1) Come up with service level objectives and indicators: This helps us in putting together clear and practical definition around what a healthy service looks like. Google’s Service Reliability Engineering Book has good advice on how to put these numbers together and how to avoid pitfalls. Afterwards, we can gather actual numbers and build intelligence around it.
2) Log aggregation: Most of the software produces a lot of logs. These logs can be aggregated into one place. This one place could be Kibana, Splunk or HoneyComb. If we can make some holistic sense of these logs, we should be good.
3) Traceable individual event lifecycles: This can be achieved by generating correlation ids and source of origins on events and they can be logged. We can have messaging headers to pass this information around. NServiceBus supports these types of headers.
4) Business goal tracking: We need to gather user’s activity on our application so that we can figure out the importance of features based on its usage. A/B testing can provide great insight into this. Optimizely is one such tool that I have seen used effectively.
5) Host performance tracking: There is value in gathering info about the host running our service. However, to make it effective, we should be able to create enough log information so that any anomalies can be tracked down to a piece of code that caused it.
Otherwise, any issues arising from this are hard to recreate and resolve.
6) Meaningful notifications: I’d create less but more meaningful notifications. My proposed principle for this would be to generate a notification when something is about to go wrong. This way, the individuals can take necessary actions to avoid further escalations.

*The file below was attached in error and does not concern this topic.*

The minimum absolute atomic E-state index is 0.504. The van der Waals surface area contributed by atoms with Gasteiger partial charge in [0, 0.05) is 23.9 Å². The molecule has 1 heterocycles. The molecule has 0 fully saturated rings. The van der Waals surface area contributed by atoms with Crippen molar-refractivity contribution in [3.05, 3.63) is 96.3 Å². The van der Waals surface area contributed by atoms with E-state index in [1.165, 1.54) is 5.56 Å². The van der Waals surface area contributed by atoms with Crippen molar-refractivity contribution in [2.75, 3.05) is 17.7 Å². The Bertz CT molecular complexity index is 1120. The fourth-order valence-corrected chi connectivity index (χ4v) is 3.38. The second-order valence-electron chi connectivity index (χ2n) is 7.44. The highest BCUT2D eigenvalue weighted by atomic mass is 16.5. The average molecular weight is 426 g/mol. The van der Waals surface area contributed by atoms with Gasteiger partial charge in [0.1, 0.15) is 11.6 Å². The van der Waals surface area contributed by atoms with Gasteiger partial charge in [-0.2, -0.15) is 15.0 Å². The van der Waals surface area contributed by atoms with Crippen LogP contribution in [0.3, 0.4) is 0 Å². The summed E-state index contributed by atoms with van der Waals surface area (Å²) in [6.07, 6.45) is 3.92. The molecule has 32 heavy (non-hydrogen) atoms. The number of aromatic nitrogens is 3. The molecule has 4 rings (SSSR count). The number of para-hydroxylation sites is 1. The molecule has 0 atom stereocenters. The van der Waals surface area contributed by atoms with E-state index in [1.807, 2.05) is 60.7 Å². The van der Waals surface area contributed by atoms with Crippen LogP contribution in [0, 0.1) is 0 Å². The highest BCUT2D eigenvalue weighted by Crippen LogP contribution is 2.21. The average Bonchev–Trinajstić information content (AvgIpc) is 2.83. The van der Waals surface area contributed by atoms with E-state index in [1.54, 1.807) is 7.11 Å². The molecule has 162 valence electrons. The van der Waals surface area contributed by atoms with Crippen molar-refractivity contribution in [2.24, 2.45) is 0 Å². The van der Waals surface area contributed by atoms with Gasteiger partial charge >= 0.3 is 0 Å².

7) Custom approach: Sometimes there is no getting away from writing custom few lines of code somewhere to proactively capture data you need. In some of my systems, I had to take this approach to collect what I needed. It worked out better than customers telling us about our problems.
8) Automation: If someone must manually hit a button, that’s not good. It is not going to happen. It will be ignored quickly. We need to build a culture of Automation.
9) Autonomy: It can neither bring the system down nor should it go down with the system. In the past, one of our application servers started to slow down because the monitoring tool was consuming too many resources.
Avoid these traps
Cargo cult: Blindly following practices that worked for one successful organization may seem to be working out in the beginning, but that can backfire and introduce unnecessary complications. Next time, when you are using terms such as “Netflix did it that way” or “Amazon does it this way”, catch yourself and see if it really applies to you. Some of those ideas are great and noteworthy but they still need to be correctly evaluated for validity in your situation. Every environment is different.
Another form of Cargo Cult is, “We have always done it this way.” or “This is our pattern.” The fix here is the same as above. We always need to evaluate if past lessons are still applicable or if we can do a better job this time around.
Tool Obsessions: Whenever I had conversations around monitoring, within a few minutes, they turned into a battle of different tools out there. Yes, the capabilities of tools can give us ideas but before spending too much money on these, we need to get some of the basics right and evaluate if those tools can help us or not.
Information I found useful
Sam Newman, in his Principles of Microservices talk briefly touches upon observability being one of the core principles of building microservices. Charity Majors goes into a lot more details in her Monitoring is dead talk. Her book Database reliability engineering also has a couple of good chapters relevant to monitoring. Google’s SRE book is another good source as mentioned above. Microsoft’s best practices and Practical monitoring book take you deeper into monitoring.